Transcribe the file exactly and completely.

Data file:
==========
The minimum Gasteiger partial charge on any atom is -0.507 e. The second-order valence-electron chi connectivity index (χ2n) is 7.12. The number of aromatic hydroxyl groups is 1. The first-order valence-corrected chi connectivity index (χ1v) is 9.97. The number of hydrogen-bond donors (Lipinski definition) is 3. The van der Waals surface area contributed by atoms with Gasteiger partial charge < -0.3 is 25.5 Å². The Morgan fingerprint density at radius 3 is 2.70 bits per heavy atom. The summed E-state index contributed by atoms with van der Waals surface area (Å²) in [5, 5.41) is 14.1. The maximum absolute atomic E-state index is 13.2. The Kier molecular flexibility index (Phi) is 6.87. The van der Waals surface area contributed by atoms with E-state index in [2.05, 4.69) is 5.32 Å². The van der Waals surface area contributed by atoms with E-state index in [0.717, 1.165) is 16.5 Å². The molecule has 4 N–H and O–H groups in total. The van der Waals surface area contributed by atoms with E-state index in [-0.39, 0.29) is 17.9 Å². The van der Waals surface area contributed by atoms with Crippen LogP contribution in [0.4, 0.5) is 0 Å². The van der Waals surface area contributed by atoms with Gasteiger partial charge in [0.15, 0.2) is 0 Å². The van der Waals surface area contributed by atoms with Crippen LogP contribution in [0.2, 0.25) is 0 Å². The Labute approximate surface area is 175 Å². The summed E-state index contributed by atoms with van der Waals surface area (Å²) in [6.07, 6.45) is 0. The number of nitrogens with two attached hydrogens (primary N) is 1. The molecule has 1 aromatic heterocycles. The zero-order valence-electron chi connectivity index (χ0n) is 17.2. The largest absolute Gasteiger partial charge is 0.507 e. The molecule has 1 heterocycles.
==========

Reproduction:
The minimum Gasteiger partial charge on any atom is -0.507 e. The second-order valence-electron chi connectivity index (χ2n) is 7.12. The number of aromatic hydroxyl groups is 1. The first-order valence-corrected chi connectivity index (χ1v) is 9.97. The number of hydrogen-bond donors (Lipinski definition) is 3. The van der Waals surface area contributed by atoms with Gasteiger partial charge < -0.3 is 25.5 Å². The Morgan fingerprint density at radius 3 is 2.70 bits per heavy atom. The summed E-state index contributed by atoms with van der Waals surface area (Å²) in [5, 5.41) is 14.1. The maximum absolute atomic E-state index is 13.2. The Kier molecular flexibility index (Phi) is 6.87. The van der Waals surface area contributed by atoms with E-state index in [2.05, 4.69) is 5.32 Å². The van der Waals surface area contributed by atoms with E-state index in [0.717, 1.165) is 16.5 Å². The molecule has 4 N–H and O–H groups in total. The van der Waals surface area contributed by atoms with E-state index in [-0.39, 0.29) is 17.9 Å². The van der Waals surface area contributed by atoms with Crippen LogP contribution in [0.4, 0.5) is 0 Å². The van der Waals surface area contributed by atoms with Gasteiger partial charge in [0.15, 0.2) is 0 Å². The van der Waals surface area contributed by atoms with Crippen LogP contribution in [0.2, 0.25) is 0 Å². The Labute approximate surface area is 175 Å². The summed E-state index contributed by atoms with van der Waals surface area (Å²) in [6.07, 6.45) is 0. The number of nitrogens with two attached hydrogens (primary N) is 1. The molecule has 1 aromatic heterocycles. The zero-order valence-electron chi connectivity index (χ0n) is 17.2. The largest absolute Gasteiger partial charge is 0.507 e. The molecule has 1 heterocycles.